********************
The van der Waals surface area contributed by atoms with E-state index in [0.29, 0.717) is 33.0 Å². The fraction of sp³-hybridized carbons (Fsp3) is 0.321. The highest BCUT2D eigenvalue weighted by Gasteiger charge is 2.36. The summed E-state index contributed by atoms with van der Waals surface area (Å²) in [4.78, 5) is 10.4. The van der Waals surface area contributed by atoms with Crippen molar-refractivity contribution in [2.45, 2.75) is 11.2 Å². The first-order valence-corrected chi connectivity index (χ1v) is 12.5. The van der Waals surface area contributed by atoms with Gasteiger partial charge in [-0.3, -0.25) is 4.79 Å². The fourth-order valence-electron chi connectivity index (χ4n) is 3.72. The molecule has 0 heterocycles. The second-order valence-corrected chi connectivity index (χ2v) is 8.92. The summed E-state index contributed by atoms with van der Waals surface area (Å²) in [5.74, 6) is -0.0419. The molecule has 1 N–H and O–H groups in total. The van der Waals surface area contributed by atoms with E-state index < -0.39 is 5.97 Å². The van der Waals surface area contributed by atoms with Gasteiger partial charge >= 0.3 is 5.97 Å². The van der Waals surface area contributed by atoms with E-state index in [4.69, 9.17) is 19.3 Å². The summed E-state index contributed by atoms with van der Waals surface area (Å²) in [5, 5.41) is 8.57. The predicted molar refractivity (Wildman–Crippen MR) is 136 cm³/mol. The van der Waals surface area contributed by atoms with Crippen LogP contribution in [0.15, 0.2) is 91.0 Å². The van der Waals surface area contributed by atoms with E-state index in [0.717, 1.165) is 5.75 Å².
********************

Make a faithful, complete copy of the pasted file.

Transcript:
The van der Waals surface area contributed by atoms with E-state index in [0.29, 0.717) is 33.0 Å². The fraction of sp³-hybridized carbons (Fsp3) is 0.321. The highest BCUT2D eigenvalue weighted by Gasteiger charge is 2.36. The summed E-state index contributed by atoms with van der Waals surface area (Å²) in [4.78, 5) is 10.4. The van der Waals surface area contributed by atoms with Crippen molar-refractivity contribution in [2.45, 2.75) is 11.2 Å². The first-order valence-corrected chi connectivity index (χ1v) is 12.5. The van der Waals surface area contributed by atoms with Gasteiger partial charge in [-0.3, -0.25) is 4.79 Å². The fourth-order valence-electron chi connectivity index (χ4n) is 3.72. The molecule has 0 heterocycles. The second-order valence-corrected chi connectivity index (χ2v) is 8.92. The summed E-state index contributed by atoms with van der Waals surface area (Å²) in [5.74, 6) is -0.0419. The molecule has 1 N–H and O–H groups in total. The van der Waals surface area contributed by atoms with E-state index < -0.39 is 5.97 Å². The van der Waals surface area contributed by atoms with Gasteiger partial charge >= 0.3 is 5.97 Å². The van der Waals surface area contributed by atoms with E-state index in [4.69, 9.17) is 19.3 Å². The summed E-state index contributed by atoms with van der Waals surface area (Å²) in [5, 5.41) is 8.57. The predicted molar refractivity (Wildman–Crippen MR) is 136 cm³/mol. The van der Waals surface area contributed by atoms with Crippen LogP contribution in [0.15, 0.2) is 91.0 Å². The van der Waals surface area contributed by atoms with E-state index in [0.717, 1.165) is 5.75 Å².